Robber fly - Nature photographer Thomas Shahan specializes in amazing portraits of tiny insects. It isn't easy. Shahan says that this Robber Fly (Holcocephala fusca), for instance, is "skittish" and doesn't like its picture taken.

Nature by Numbers (Video)

"The Greater Akashic System" – July 15, 2012 (Kryon Channelling by Lee Caroll) (Subjects: Lightworkers, Intent, To meet God, Past lives, Universe/Galaxy, Earth, Pleiadians, Souls Reincarnate, Invention: Measure Quantum state in 3D, Recalibrates, Multi-Dimensional/Divine, Akashic System to change to new system, Before religion changed the system, DNA, Old system react to Karma, New system react to intent now for next life, Animals (around humans) reincarnate again, This Animal want to come back to the same human, Akashic Inheritance, Reincarnate as Family, Other Planets, Global Unity … etc.)

Question: Dear Kryon: I live in Spain. I am sorry if I will ask you a question you might have already answered, but the translations of your books are very slow and I might not have gathered all information you have already given. I am quite concerned about abandoned animals. It seems that many people buy animals for their children and as soon as they grow, they set them out somewhere. Recently I had the occasion to see a small kitten in the middle of the street. I did not immediately react, since I could have stopped and taken it, without getting out of the car. So, I went on and at the first occasion I could turn, I went back to see if I could take the kitten, but it was to late, somebody had already killed it. This happened some month ago, but I still feel very sorry for that kitten. I just would like to know, what kind of entity are these animals and how does this fit in our world. Are these entities which choose this kind of life, like we do choose our kind of Human life? I see so many abandoned animals and every time I see one, my heart aches... I would like to know more about them.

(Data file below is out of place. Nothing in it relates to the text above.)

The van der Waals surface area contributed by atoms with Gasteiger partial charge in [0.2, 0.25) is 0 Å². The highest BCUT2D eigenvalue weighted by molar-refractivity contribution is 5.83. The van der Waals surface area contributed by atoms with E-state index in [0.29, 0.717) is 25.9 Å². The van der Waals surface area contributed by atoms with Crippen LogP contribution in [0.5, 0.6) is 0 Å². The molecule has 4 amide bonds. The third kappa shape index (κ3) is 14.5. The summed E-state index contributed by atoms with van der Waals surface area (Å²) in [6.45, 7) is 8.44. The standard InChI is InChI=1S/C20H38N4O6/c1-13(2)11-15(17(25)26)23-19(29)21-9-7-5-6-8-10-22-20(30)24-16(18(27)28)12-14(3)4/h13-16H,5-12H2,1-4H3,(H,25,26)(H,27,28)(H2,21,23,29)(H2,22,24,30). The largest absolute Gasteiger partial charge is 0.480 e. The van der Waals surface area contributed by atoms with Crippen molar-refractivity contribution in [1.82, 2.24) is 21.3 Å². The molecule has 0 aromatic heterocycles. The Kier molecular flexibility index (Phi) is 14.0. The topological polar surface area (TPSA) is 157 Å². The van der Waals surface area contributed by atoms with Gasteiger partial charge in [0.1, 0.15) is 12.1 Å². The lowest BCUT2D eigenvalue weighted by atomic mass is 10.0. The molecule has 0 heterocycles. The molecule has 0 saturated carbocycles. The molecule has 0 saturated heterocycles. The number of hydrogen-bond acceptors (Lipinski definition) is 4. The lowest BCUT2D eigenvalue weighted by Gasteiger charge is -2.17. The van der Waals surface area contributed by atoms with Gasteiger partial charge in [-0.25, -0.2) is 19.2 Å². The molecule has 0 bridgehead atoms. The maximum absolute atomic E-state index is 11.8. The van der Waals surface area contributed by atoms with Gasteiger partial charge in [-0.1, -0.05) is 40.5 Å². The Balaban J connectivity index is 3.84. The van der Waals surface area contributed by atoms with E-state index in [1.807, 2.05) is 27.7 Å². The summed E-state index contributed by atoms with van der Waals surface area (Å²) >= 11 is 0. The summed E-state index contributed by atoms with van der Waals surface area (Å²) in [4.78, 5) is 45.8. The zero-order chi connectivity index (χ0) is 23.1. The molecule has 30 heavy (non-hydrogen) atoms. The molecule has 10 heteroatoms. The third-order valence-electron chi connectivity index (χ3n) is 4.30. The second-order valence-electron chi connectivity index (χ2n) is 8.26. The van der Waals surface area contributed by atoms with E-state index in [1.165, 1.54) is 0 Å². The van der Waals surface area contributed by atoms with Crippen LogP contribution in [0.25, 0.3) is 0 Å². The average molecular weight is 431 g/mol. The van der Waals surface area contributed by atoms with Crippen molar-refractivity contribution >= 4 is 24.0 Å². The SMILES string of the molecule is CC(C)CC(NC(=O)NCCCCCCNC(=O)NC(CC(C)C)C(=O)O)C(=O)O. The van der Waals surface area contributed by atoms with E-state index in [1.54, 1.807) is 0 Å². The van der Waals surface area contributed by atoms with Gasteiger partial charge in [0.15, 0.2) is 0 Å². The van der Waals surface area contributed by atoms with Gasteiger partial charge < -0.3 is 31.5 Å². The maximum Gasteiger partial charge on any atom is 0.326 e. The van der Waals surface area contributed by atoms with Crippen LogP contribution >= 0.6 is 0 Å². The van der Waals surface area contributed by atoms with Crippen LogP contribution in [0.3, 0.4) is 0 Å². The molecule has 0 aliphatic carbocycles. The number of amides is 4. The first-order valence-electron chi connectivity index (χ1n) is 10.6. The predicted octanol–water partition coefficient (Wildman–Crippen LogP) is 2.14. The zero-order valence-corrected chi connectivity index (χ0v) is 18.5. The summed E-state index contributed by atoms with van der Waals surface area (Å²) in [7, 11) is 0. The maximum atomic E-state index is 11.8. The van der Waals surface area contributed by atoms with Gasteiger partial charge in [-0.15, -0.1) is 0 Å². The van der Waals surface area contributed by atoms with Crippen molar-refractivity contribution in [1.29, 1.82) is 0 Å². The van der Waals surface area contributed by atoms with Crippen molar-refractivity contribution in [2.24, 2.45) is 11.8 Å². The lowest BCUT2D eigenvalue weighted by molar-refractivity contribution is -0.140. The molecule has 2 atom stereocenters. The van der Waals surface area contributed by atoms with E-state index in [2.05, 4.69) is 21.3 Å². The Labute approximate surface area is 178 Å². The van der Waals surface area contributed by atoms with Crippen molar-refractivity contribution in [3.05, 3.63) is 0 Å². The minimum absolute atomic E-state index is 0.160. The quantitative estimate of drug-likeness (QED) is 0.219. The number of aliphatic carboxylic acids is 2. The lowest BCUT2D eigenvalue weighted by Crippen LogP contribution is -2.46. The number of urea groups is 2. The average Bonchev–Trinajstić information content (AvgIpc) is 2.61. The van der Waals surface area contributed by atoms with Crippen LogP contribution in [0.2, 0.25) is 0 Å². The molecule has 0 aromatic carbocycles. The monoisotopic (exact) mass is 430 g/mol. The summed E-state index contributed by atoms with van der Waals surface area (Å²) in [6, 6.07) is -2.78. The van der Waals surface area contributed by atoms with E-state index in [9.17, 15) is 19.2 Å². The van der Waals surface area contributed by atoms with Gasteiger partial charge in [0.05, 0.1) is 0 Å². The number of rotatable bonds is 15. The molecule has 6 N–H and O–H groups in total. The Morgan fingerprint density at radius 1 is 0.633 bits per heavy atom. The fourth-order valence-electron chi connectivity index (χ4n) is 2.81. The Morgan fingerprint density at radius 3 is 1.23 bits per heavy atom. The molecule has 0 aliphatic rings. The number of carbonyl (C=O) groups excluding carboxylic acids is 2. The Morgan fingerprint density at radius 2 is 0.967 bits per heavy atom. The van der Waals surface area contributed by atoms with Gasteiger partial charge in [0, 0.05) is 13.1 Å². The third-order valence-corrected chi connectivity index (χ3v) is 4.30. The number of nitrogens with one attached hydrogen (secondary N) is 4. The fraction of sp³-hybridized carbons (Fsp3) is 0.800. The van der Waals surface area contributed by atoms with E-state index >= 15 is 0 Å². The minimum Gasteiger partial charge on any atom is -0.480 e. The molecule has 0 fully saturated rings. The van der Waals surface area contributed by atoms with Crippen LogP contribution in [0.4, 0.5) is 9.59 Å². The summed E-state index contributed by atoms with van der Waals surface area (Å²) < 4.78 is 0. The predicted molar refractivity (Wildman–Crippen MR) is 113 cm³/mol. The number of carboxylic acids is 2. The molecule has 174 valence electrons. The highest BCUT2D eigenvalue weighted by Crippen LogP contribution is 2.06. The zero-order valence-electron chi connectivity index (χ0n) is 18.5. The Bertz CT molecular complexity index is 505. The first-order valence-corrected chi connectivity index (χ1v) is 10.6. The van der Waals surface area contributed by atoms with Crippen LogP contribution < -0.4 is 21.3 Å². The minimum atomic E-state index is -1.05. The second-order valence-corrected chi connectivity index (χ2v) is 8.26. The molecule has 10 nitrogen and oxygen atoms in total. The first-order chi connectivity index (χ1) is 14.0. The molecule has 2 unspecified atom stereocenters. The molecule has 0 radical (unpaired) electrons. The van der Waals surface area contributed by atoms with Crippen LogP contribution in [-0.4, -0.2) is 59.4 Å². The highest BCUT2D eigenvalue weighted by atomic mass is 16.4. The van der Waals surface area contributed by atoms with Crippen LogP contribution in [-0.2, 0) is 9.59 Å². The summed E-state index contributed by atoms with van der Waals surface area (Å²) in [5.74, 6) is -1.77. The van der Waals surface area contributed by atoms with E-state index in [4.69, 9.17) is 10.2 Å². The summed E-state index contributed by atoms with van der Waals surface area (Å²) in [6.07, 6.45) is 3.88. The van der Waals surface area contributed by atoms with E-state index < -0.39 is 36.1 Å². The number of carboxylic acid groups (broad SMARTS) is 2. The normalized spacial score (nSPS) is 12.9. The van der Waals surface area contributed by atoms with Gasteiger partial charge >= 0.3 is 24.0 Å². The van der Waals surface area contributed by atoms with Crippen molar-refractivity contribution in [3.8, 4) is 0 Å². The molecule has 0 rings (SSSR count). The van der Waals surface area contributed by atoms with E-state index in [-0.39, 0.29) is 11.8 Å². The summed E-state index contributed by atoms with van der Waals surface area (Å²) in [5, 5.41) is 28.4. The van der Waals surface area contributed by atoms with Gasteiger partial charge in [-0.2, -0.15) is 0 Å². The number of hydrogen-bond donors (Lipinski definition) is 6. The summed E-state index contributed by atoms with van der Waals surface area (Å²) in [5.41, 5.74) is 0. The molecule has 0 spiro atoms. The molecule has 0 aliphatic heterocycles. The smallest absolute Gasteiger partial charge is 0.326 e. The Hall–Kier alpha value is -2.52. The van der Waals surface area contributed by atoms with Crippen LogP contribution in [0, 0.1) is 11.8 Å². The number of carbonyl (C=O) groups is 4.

Answer: Dear one, indeed the answer has been given, but let us give it again so you all understand. Animals are here on earth for three (3) reasons.

(1) The balance of biological life. . . the circle of energy that is needed for you to exist in what you call "nature."

(2) To be harvested. Yes, it's true. Many exist for your sustenance, and this is appropriate. It is a harmony between Human and animal, and always has. Remember the buffalo that willingly came into the indigenous tribes to be sacrificed when called? These are stories that you should examine again. The inappropriateness of today's culture is how these precious creatures are treated. Did you know that if there was an honoring ceremony at their death, they would nourish you better? Did you know that there is ceremony that could benefit all of humanity in this way. Perhaps it's time you saw it.

(3) To be loved and to love. For many cultures, animals serve as surrogate children, loved and taken care of. It gives Humans a chance to show compassion when they need it, and to have unconditional love when they need it. This is extremely important to many, and provides balance and centering for many.

Do animals know all this? At a basic level, they do. Not in the way you "know," but in a cellular awareness they understand that they are here in service to planet earth. If you honor them in all three instances, then balance will be the result. Your feelings about their treatment is important. Temper your reactions with the spiritual logic of their appropriateness and their service to humanity. Honor them in all three cases.

Dian Fossey's birthday celebrated with a Google doodle

Dian Fossey's birthday celebrated with a Google doodle
American zoologist played by Sigourney Weaver in the film Gorillas in the Mist would have been 82 on Thursday (16 January 2014)

Monday, July 4, 2011

Saving energy and making money with 'useless' crop waste

RNW, 1 July 2011, by Johan van Slooten

(Photo by Ashden Awards)